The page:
Danny Ainge is one of the savviest executives in the NBA, however, there is one area of his tenure that involves plenty of debate among fans: His track record at the NBA Draft. Just how well has Ainge done with his drafting as a whole over the past 17 years in Boston? In order to get a better sense of his body of work, I teamed up with BSJ contributor Ryan Bernardoni to look closely at Ainge’s 47 draft night selections since 2003.
Bernardoni and I teamed up to rank all of Ainge’s selections from top-to-bottom over the past two decades. We considered each player’s stats, pick positioning, and performance, focused primarily on the time played with the Celtics.
While there will be plenty of compelling choices to choose from at the top of the rankings, there was no shortage of duds in the mix for the bottom of these rankings. You can check out Part I and Part II. Without further ado, let’s get to Part 3: a closer look at the current crop of rookies.
30. Brandon Hunter (No. 56 pick in 2003 NBA Draft): The Ohio product actually managed to start 12 games in his rookie year for Boston despite being a late second-round pick. He failed to make much of an impression however as the Celtics left him unprotected in the 2004 expansion draft. The Bobcats selected him and traded him to Orlando for Keith Bogans before the season even began. The Magic cut him loose after one year, leaving him to pursue a lengthy overseas career. Not exactly much to write home about here, but still better than most second-round picks in this range.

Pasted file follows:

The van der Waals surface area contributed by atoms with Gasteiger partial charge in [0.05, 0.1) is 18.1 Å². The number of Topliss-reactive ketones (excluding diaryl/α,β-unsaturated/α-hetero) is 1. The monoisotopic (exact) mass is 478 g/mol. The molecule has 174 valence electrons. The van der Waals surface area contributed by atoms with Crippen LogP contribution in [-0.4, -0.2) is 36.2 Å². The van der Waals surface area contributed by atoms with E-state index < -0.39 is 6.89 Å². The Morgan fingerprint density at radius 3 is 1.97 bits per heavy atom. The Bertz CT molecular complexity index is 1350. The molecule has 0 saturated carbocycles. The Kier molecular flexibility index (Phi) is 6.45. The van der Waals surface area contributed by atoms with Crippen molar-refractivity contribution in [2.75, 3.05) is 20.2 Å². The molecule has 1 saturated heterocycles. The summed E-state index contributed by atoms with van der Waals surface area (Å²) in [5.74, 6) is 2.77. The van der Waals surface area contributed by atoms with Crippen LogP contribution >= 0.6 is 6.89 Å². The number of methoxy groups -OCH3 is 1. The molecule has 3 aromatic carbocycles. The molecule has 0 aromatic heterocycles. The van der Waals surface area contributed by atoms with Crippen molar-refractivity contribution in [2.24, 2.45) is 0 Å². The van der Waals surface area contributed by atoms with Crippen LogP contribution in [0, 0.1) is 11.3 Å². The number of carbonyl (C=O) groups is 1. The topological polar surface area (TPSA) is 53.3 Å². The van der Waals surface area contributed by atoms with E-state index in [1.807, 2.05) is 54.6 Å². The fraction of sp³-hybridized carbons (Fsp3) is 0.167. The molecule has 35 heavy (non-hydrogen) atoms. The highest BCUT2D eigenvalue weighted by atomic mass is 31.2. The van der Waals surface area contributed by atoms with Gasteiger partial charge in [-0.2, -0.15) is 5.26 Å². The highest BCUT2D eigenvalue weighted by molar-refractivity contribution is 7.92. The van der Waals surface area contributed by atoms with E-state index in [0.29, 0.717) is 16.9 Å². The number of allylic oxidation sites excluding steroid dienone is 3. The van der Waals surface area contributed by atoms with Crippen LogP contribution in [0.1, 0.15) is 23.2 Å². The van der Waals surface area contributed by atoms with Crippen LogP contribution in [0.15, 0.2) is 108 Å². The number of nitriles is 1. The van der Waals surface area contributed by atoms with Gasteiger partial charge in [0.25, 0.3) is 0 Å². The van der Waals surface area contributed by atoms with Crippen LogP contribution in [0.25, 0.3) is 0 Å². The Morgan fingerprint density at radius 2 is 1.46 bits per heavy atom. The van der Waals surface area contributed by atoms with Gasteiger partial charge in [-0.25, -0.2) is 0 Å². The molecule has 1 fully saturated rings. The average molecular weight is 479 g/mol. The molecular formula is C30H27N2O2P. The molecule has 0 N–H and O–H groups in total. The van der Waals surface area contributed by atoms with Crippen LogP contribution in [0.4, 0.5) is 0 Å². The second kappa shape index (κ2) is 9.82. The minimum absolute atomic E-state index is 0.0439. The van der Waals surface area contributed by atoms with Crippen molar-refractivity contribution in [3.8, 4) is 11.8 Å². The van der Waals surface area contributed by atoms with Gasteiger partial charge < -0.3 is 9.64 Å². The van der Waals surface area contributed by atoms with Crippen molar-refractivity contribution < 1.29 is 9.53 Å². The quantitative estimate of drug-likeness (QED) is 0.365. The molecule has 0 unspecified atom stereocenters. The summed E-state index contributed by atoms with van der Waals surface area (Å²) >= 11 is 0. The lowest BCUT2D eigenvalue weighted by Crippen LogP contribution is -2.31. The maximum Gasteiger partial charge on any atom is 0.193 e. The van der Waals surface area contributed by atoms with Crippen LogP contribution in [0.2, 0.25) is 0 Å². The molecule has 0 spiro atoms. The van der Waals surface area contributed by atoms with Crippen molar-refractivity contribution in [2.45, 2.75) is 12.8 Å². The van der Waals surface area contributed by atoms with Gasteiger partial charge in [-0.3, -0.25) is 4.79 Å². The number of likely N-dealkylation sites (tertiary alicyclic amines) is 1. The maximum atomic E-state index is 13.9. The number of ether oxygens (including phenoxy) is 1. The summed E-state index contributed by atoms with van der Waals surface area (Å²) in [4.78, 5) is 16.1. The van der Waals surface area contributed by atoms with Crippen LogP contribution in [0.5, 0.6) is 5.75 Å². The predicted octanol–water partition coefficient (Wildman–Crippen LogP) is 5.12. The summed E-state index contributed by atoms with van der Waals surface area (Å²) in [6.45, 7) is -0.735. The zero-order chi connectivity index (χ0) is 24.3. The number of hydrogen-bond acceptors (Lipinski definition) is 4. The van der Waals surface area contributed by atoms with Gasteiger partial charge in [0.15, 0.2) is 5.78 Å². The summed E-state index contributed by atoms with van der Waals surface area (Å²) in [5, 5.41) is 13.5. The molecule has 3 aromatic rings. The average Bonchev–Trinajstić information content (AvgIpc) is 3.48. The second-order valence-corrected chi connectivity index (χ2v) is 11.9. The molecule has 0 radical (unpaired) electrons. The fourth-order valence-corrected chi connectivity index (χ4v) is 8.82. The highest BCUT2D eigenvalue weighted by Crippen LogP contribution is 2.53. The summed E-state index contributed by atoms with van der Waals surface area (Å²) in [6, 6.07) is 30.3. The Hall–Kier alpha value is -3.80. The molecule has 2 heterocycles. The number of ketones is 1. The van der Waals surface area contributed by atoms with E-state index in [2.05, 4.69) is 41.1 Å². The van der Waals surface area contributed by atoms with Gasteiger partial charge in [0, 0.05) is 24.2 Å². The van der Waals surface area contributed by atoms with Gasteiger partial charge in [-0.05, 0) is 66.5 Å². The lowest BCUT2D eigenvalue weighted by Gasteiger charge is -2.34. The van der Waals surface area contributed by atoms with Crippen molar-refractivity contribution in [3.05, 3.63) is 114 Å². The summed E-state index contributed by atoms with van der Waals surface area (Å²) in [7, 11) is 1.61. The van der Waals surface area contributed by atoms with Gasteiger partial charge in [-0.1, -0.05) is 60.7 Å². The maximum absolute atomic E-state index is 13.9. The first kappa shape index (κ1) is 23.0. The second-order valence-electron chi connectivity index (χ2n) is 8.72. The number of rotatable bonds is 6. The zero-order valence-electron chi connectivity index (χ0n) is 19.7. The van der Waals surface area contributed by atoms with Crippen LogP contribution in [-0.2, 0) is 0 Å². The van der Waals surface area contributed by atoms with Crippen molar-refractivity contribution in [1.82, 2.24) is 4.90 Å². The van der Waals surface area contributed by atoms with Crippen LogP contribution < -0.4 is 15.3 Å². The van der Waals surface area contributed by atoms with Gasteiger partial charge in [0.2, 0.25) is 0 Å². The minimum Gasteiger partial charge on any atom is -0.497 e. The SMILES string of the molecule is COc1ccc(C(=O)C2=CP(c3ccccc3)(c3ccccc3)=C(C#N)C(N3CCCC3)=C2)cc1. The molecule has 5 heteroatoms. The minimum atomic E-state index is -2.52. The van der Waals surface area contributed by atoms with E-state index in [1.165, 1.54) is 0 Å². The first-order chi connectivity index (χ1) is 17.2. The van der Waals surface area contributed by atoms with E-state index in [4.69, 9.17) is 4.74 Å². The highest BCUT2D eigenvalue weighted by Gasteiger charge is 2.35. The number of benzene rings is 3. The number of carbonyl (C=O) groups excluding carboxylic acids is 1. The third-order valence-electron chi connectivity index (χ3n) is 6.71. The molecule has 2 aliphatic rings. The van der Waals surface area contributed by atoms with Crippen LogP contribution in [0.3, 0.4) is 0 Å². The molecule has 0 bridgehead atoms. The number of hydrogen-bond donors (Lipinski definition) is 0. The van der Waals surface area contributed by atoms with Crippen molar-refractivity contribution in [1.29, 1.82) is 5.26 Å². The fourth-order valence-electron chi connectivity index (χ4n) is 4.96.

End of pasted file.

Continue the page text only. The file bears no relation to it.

29. Orien Greene (No. 53 pick in 2005 NBA Draft): Another late second-round pick that turned into a rotation player in his rookie season! Greene’s role grew under Doc Rivers after the C’s blew up the roster and traded away Marcus Banks at midseason to the Wolves and lost other backup Dan Dickau to a season-ending injury. Greene played 80 games while primarily backing up Delonte West and the results were not promising, shooting 39.5 percent from the field and averaging just 3.2 points per game. The point guard was waived in the offseason after his rookie year and was subsequently claimed by the Pacers. He lasted just 51 more games in the NBA over the next three seasons, before bouncing between the G-League and overseas teams.
28. Lester Hudson (No. 58 in 2009 NBA Draft): The undersized guard lasted four seasons in the NBA, although just half of his rookie year in Boston. The title-contending C’s were deep into the luxury tax during the 2009-10 season and elected to waive Hudson in January 2010 before his contract fully guaranteed for the year. That opened the door for some more veteran help that was acquired in the weeks to come. Hudson went on to play for five more NBA teams but only played a total of 57 games in his NBA career. He’s still playing at age 35, suiting up in the Chinese Basketball Association for the last four years.
27. Luke Harangody (No. 52 in 2011 NBA Draft): The 6-foot-8 power forward was a double-double machine for Notre Dame in college but a lack of height and athleticism kept his offense sputtering on the NBA level. He shot an ugly 37 percent from the field during his two NBA seasons and the 3-point shot (24 percent) never translated either. The Celtics did manage to snag a second-round pick for him midway through his rookie season when he was traded away to the Cavs with Semih Erden in order to up roster spots for buyout veterans. The 32-year-old has played overseas since the 2014 season.
26. Carsen Edwards (No. 33 in 2019 NBA Draft)
25. Romeo Langford (No. 14 in 2019 NBA Draft)
24. Tremont Waters (No. 51 in 2019 NBA Draft)
23. Grant Williams (No. 22 in 2019 NBA Draft)
It’s not really fair to rank draft picks in the midst of their rookie seasons so we will put the C’s current crop